ADA-compliant ballot-marking … system provides autonomy to voters who are blind, visually impaired, or have a disability or condition that makes it difficult to traditionally mark a ballot.”
Both Barrow and city clerk candidate D. Etta Wilcoxon were present at the public inspection period for voting machines. Neither were shown AutoMARK machinery. Avery confirmed that the AutoMARK machinery was not present at the accuracy test that Wilcoxon and Barrow attended. However, when asked if AutoMARK machinery was used during the election, Avery responded, “We prepared them, but if they were used, I’m not sure. They were available.”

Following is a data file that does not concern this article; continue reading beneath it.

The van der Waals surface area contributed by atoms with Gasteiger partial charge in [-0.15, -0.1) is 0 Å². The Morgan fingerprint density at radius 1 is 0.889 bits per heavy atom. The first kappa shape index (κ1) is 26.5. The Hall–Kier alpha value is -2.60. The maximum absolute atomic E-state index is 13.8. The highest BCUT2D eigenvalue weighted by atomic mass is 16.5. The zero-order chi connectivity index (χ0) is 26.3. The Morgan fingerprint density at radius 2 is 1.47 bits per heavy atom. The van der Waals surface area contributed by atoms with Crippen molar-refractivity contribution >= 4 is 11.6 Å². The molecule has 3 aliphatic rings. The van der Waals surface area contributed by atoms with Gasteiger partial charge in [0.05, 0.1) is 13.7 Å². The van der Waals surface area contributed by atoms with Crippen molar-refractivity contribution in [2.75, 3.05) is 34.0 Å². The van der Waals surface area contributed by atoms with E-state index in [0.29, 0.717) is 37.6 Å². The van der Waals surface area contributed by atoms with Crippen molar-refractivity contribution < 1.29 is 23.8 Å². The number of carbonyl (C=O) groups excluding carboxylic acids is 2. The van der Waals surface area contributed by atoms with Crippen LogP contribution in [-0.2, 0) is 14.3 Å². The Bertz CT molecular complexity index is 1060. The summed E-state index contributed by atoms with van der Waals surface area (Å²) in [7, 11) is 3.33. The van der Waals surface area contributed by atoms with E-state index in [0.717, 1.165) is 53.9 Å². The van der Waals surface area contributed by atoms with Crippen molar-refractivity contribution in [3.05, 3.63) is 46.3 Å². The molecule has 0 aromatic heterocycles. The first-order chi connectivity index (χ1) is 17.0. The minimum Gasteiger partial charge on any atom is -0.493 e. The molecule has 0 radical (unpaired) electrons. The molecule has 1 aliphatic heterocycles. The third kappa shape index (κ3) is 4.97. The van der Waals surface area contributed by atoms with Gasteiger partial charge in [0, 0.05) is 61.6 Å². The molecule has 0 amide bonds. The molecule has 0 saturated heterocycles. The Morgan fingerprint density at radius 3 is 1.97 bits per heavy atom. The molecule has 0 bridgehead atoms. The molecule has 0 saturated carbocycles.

Certified challengers also reported malfunctioning machines not counting ballots. When third place mayoral candidate Krystal Crittendon voted, she was number 26 in the polling book, but when she entered her ballot into the machine the display read number 6. Crittendon says when she asked the poll worker what happened to the other 20 votes, the person’s response was, “I don’t know. Here’s your sticker.”
Wilcoxon was not surprised to hear of troubles at the polls.
She says her opponent in the upcoming general election, Winfrey, and the Department of Elections, had already violated a number of state election laws in hiring elections supervisors. State law requires approval for supervisors no less than 21 days before an election.
According to Wilcoxon, Winfrey “hastily called a meeting of the election commission, and actually certified … (the supervisors) less than 18 business hours before the election.”